Aramco’s billion-dollar shale gas gamble
After the failure with the international oil companies, Saudi Aramco went out on its own, however, and embarked on a drive to find and develop shale gas — an activity that, back then, wasn’t particularly attractive.
Saudi Arabia is endowed with shale gas, but nobody can tell for sure how much. One estimate from industry provider Baker Hughes puts the figure at 645 trillion cubic feet, slightly higher than former Saudi oil minister Ali Al-Naimi’s estimate of 600 trillion cubic feet.
At a conference last month in Bahrain, Khalid Al-Abdulqader, general manager of unconventional resources at Aramco, said that the Kingdom’s gas resources from shale and other sources are “huge.”
The Jafurah basin, in the east of the country, where the company is now drilling for shale gas, is similar in size to Eagle Ford in Texas, the second-biggest US shale play for gas, he said.
A rough estimate for the shale gas in Jafurah could be at least 600 trillion cubic feet because the layer Aramco is targeting there is the source rock for Al-Ghawar, the world’s largest oil field. Aramco has already started its quest in Jafurah. The company has drilled hundreds of wells there and at least 10 drilling rigs are involved in fracking, the process used to break up the rocks and unlock the hydrocarbons.
However, unlocking the full shale gas potential in Jafurah on a scale similar to that of Eagle Ford is easier said than done. Saudi Aramco will face many challenges in its quest to become a major shale gas producer. First and foremost, there is the issue of cost. The US is the only country in the world where operators can drill for shale gas or oil at a reduced cost, thanks to experience and technical advancements. The cost of a shale gas well varies from one area to another, but the range there is around $6 million to $8 million.
In other areas, such as Argentina, the cost can be up to double the US figure. In Saudi Arabia, a shortage of qualified and skilled frackers, and the lack of fresh water to be injected in the wells, means the cost is unlikely to be lower than this.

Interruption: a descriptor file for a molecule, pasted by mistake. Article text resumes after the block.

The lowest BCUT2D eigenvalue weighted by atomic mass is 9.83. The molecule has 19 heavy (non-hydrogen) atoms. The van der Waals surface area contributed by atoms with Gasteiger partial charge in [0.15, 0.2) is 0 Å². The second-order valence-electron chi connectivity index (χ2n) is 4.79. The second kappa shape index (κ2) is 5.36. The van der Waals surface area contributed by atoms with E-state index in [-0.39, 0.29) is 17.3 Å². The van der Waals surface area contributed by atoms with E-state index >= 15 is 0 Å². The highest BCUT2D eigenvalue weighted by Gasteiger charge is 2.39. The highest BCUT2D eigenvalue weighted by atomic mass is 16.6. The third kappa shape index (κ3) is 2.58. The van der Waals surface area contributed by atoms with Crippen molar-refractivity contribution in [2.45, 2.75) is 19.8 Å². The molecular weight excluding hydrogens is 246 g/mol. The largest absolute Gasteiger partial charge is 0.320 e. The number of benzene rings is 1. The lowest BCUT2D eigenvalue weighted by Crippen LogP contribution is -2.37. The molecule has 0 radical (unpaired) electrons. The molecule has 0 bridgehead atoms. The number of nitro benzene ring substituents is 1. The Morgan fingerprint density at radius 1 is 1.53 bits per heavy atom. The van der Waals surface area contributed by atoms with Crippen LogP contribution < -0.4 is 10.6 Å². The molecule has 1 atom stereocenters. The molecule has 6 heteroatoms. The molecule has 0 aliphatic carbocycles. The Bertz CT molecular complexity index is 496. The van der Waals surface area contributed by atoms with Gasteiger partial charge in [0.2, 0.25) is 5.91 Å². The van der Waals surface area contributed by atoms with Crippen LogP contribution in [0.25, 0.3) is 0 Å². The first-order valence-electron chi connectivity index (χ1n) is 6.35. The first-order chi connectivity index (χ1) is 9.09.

Saudi Aramco already produces huge amount of desalinated water, which is injected into oil fields to maintain the pressure of the reservoirs. Each day, the company injects around 15 million barrels of water to produce 10 million barrels of crude. According to the American Geoscience Institute, a typical well in Eagle Ford needs around 4.3 million gallons of water for fracking. In the Horn River basin in British Columbia, Canada, that figure can rise to 15.8 million gallons. For Saudi Arabia, where water sources are limited, these are huge volumes.
The New York State Department of Environmental Conservation estimates each well, per frack, will require 2.4 million to 7.8 million gallons of water. This translates into roughly 400 to 600 tanker truckloads of liquids to the well, and 200 to 300 tanker truckloads of liquid waste from the well. Aramco, however, is trying to be creative and is testing alternative methods, including the use of recycled water for fracking. The company also plans to go beyond water by using carbon dioxide.
The second challenge for Aramco is operating the basin. Unlocking a shale basin as huge as Eagle Ford is more than a one-man show. There are at least 200 operators in the 30 county areas that make up the Eagle Ford basin. Aramco, however, is going solo with the help of few field services companies such as Schlumberger, Baker Hughes and Weatherford.
Unlocking the full shale gas potential in Jafurah on a scale similar to that of Eagle Ford is easier said than done.
Third, there is the issue of scale. Al-Abdulqader said that Aramco will need to reduce the cost before it can develop the basin fully to make it commercially viable.
So with all these challenges, why would Aramco venture into shale oil?
There are many benefits. The biggest is a reduction in the burning of liquids for power generation and the freeing up hundreds of thousands of barrels for export.
Aramco can also become a gas exporter if it manages to unlock the vast deposits from the basin. That will spur more industrial activities and help its petrochemical sector expand.
Finally, the gas will allow Saudi Arabia to reduce emissions and the country’s carbon footprint, helping it to become a leader in using cleaner fuel under the UN climate agreements.
So there is a huge reward for unlocking Jafurah, but will it be as big as Eagle Ford? That is the biggest question Aramco faces and it seems the oil giant is up to the challenge — unlike the situation with the Empty Quarter.
- Wael Mahdi is an energy reporter specializing on OPEC and a co-author of “OPEC in a Shale Oil World: Where to Next?” He can be reached on Twitter @waelmahdi
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